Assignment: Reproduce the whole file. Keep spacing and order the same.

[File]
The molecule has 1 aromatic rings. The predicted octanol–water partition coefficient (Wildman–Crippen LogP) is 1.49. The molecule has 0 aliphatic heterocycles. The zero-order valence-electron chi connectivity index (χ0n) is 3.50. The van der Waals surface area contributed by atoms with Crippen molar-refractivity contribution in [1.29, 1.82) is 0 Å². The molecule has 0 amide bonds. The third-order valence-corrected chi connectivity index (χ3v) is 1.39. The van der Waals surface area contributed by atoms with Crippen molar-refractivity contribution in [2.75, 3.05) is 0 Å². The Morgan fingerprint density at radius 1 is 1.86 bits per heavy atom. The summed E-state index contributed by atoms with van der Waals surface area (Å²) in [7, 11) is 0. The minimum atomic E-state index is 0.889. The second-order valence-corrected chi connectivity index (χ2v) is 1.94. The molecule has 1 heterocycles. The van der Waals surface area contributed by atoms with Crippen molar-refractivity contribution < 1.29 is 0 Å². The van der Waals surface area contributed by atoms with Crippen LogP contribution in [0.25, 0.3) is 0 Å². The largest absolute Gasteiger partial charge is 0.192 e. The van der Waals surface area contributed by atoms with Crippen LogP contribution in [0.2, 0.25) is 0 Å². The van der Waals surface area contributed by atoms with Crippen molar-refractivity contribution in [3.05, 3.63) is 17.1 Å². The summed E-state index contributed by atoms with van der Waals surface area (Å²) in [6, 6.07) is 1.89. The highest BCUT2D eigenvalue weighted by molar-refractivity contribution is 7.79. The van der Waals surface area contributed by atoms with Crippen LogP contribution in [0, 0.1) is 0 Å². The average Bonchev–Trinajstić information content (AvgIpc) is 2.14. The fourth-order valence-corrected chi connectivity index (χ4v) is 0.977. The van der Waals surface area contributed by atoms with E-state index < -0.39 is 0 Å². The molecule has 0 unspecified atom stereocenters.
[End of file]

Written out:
The molecule has 1 aromatic rings. The predicted octanol–water partition coefficient (Wildman–Crippen LogP) is 1.49. The molecule has 0 aliphatic heterocycles. The zero-order valence-electron chi connectivity index (χ0n) is 3.50. The van der Waals surface area contributed by atoms with Crippen molar-refractivity contribution in [1.29, 1.82) is 0 Å². The molecule has 0 amide bonds. The third-order valence-corrected chi connectivity index (χ3v) is 1.39. The van der Waals surface area contributed by atoms with Crippen molar-refractivity contribution in [2.75, 3.05) is 0 Å². The Morgan fingerprint density at radius 1 is 1.86 bits per heavy atom. The summed E-state index contributed by atoms with van der Waals surface area (Å²) in [7, 11) is 0. The minimum atomic E-state index is 0.889. The second-order valence-corrected chi connectivity index (χ2v) is 1.94. The molecule has 1 heterocycles. The van der Waals surface area contributed by atoms with Crippen molar-refractivity contribution < 1.29 is 0 Å². The van der Waals surface area contributed by atoms with Crippen LogP contribution in [0.25, 0.3) is 0 Å². The largest absolute Gasteiger partial charge is 0.192 e. The van der Waals surface area contributed by atoms with Crippen LogP contribution in [0.2, 0.25) is 0 Å². The van der Waals surface area contributed by atoms with Crippen molar-refractivity contribution in [3.05, 3.63) is 17.1 Å². The summed E-state index contributed by atoms with van der Waals surface area (Å²) in [6, 6.07) is 1.89. The highest BCUT2D eigenvalue weighted by molar-refractivity contribution is 7.79. The van der Waals surface area contributed by atoms with Crippen LogP contribution in [0, 0.1) is 0 Å². The average Bonchev–Trinajstić information content (AvgIpc) is 2.14. The fourth-order valence-corrected chi connectivity index (χ4v) is 0.977. The van der Waals surface area contributed by atoms with E-state index < -0.39 is 0 Å². The molecule has 0 unspecified atom stereocenters.